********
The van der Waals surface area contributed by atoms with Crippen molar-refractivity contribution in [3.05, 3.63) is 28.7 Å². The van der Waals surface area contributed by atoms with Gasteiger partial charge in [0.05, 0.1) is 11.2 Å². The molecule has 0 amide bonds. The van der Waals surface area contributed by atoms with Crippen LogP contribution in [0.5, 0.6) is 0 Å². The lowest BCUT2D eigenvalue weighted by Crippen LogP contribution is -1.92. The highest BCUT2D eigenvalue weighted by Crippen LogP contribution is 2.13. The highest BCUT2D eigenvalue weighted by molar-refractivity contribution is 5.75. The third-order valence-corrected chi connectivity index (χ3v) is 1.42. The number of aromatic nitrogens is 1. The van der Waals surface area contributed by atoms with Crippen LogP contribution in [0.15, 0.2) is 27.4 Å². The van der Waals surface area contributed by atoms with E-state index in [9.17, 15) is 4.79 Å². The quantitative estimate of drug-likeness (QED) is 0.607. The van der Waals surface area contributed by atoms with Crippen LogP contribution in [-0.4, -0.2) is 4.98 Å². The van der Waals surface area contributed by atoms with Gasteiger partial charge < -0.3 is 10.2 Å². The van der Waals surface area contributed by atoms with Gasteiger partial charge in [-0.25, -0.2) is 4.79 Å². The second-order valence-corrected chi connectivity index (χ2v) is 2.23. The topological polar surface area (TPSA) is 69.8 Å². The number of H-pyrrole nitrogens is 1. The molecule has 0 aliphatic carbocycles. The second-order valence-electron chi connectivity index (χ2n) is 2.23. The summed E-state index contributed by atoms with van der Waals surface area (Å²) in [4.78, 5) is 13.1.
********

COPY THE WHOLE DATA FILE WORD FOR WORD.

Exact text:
The van der Waals surface area contributed by atoms with Crippen molar-refractivity contribution in [3.05, 3.63) is 28.7 Å². The van der Waals surface area contributed by atoms with Gasteiger partial charge in [0.05, 0.1) is 11.2 Å². The molecule has 0 amide bonds. The van der Waals surface area contributed by atoms with Crippen LogP contribution in [0.5, 0.6) is 0 Å². The lowest BCUT2D eigenvalue weighted by Crippen LogP contribution is -1.92. The highest BCUT2D eigenvalue weighted by Crippen LogP contribution is 2.13. The highest BCUT2D eigenvalue weighted by molar-refractivity contribution is 5.75. The third-order valence-corrected chi connectivity index (χ3v) is 1.42. The number of aromatic nitrogens is 1. The van der Waals surface area contributed by atoms with Crippen LogP contribution in [0.15, 0.2) is 27.4 Å². The van der Waals surface area contributed by atoms with E-state index in [9.17, 15) is 4.79 Å². The quantitative estimate of drug-likeness (QED) is 0.607. The van der Waals surface area contributed by atoms with Crippen LogP contribution in [-0.4, -0.2) is 4.98 Å². The van der Waals surface area contributed by atoms with Gasteiger partial charge < -0.3 is 10.2 Å². The van der Waals surface area contributed by atoms with Gasteiger partial charge in [-0.25, -0.2) is 4.79 Å². The second-order valence-corrected chi connectivity index (χ2v) is 2.23. The topological polar surface area (TPSA) is 69.8 Å². The number of H-pyrrole nitrogens is 1. The molecule has 0 aliphatic carbocycles. The second-order valence-electron chi connectivity index (χ2n) is 2.23. The summed E-state index contributed by atoms with van der Waals surface area (Å²) in [4.78, 5) is 13.1.